I find the arguments against using Unicode planes beyond the BMP unpersuasive, and they have the harmful effect of weakening Unicode for temporary convenience of a few applications.

* "Some scoring applications cannot in any case access code points beyond
Unicode Plane 0." Fix them! It won't be any more work than trying to get them to adopt a new, uniform code point system, especially since (based on my examination of PDF output from multiple applications) they don't even
agree on how to parse visual symbols into code points (e.g., are stemmed
notes one glyph or two? or the combination of a staccato dot and an
accent?). The appropriate remedy here is that given the entrenchment of
16-bit representation, those applications can, and should, use UTF-16 for
strings (with surrogate pairs as needed), and 32-bit values for
characters. Even extending JavaScript to make this nearly transparent is
not difficult (I have a proposal nearly ready to submit to the JavaScript
committee, and would welcome collaborators). While fixing applications is not trivial, it is a better path than starting to splinter Unicode into a Babel of conflicting "standards" for the PUA.

* "Not targeting use in text-based applications– Although many characters
could be usefully used, it's impractical for end users to type characters
from the PUA anyway." What about copy and paste? And how users *type*
characters is a red herring. Specialized *input* mechanisms are a
completely separate topic from stored representation -- consider input of
Chinese characters.

Everything else about SMuFL sounds really great. As a sometime developer of notation software, I would be ecstatic to have access to a freely redistributable font with a comprehensive set of musical symbols and a standard way of encoding them.

Please, please don't base SMuFL on the PUA. Please. Thank you.

L Peter Deutsch
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Re: Standard Music Font Layout initiative

Postby Daniel Spreadbury » Fri May 24, 2013 3:51 pm

xan wrote:I think SMuFL approach does the opposite, but then again I haven't looked at the details. So my apologies if I'm missing something.

I'd be interested to know what you think once you've taken the time to inform your opinion, but there's no hurry.

There isn't any intention that SMuFL should influence MusicXML directly; after all, as you say, MusicXML can happily declare the music semantically and provide hints for which music font should ideally be used to render the music.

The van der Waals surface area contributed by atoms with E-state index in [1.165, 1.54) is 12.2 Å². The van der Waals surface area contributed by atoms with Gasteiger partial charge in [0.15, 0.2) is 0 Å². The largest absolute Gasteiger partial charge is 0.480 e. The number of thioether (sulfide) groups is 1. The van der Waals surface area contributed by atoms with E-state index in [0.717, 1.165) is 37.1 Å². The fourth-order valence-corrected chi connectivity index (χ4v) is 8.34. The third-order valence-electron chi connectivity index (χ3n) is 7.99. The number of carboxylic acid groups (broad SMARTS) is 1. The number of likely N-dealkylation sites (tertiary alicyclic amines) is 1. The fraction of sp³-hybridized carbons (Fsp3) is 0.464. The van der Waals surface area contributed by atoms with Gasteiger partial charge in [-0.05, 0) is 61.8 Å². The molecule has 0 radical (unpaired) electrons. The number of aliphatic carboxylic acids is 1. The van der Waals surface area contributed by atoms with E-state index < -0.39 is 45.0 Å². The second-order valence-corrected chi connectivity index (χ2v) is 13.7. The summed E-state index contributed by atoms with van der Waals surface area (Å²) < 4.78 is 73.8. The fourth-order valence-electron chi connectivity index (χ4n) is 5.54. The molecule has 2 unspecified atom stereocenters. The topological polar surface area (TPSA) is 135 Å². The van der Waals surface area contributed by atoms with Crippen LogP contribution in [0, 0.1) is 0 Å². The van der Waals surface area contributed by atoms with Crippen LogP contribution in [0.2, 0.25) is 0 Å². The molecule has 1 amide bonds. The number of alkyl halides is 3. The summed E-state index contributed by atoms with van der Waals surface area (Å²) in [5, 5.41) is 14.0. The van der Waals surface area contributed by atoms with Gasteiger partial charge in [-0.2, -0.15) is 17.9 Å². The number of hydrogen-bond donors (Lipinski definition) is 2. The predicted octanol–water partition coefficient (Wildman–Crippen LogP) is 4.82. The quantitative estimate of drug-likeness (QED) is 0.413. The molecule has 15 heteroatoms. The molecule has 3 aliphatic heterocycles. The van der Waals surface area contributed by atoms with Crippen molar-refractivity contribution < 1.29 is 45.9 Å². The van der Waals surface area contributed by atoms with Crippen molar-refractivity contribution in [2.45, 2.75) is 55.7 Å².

SMuFL is intended to aid interoperability between music notation software by defining a common font format that is comprehensive, and not only worried about a handful of glyphs such as clefs and notes.

Daniel
- - - - - - - - - - - - - - - - - - - - - - - - - - - - - - - - - - - - - - Steinberg Media Technologies GmbH, Frankenstrasse 18b, D-20097 Hamburg, Germany Phone: +49 (40) 21035-0 | Fax: +49 (40) 21035-300 | www.steinberg.net Managing Director: Andreas Stelling, Kazunori Kobayashi Registration Court: Hamburg HRB 86534
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Re: Standard Music Font Layout initiative

Postby Nicolas Martin » Fri May 24, 2013 4:10 pm

Hi, It's a really great initiative.

We have began a similar analysis for our software but we found that using only a single true type font was not sufficient.

We are using a classification for all musical symbols (NoteHeads, Clefs, ), that define the symbols properties needed by an engraving engine (all note heads have two anchors, etc...)

Then a separate file is used to define for each symbol the mapping to a glyph and the values for its properties.

Kind Regards,

Nicolas Martin

2013/5/24
xan wrote:Hi!

I'm not sure representing all those 800 glyphs in Unicode is practical. A product using MusicXML would have to find which one of those 800 glyphs to use to represent a note.

MusicXML already describes, for example, a note and its attributes by using XML attributes which is flexible and can easily be expanded to add more attributes if required. In this case, decoupling the semantics from the musical representation simplifies the software. I think SMuFL approach does the opposite, but then again I haven't looked at the details. So my apologies if I'm missing something.

For the ones of you who might be interested, here is my approach:

- I've looked at existing musical fonts and couldn't find an acceptable
(and free) one.
- So I used Type 3 (CR8 Software Solutions - I'm just a customer) to create the basic glyphs required. For example to define a quarter note you need a head, a stem and one flag plus how those basic glyphs are connected. The number of glyphs required using this approach is relatively small (even after adding digits and letters). All your software need is to provide a true type file with the basic glyphs and an XML file to define how to combine them.

If other people are using a similar approach it might be interested to define a simple norm that defines this Basic Musical Glyph map. For example, a true type file using this approach will always use Unicode 0038 to represent the G clef or Unicode 003E to define the upper flag.

Regards

Tino Rodriguez
http://45n93w.blogspot.com/



Dear Daniel,

http://www.smufl.org/
>

I think this is a wonderful initiative, but it is based on a premise that is so dreadfully destructive that I would rather see the entire project fail if it can't be overturned.

Think back just a few years to the horrible consequences of Microsoft
"code pages" and the less horrible, but still terribly complex and awkward Apple "Script Manager". It was these experiences and similar ones that led the many communities concerned with typography to develop Unicode. While Unicode is not perfect, and many applications don't implement it fully, it is now supported in all major OSs and languages, and has made a tremendous difference, especially on the Web.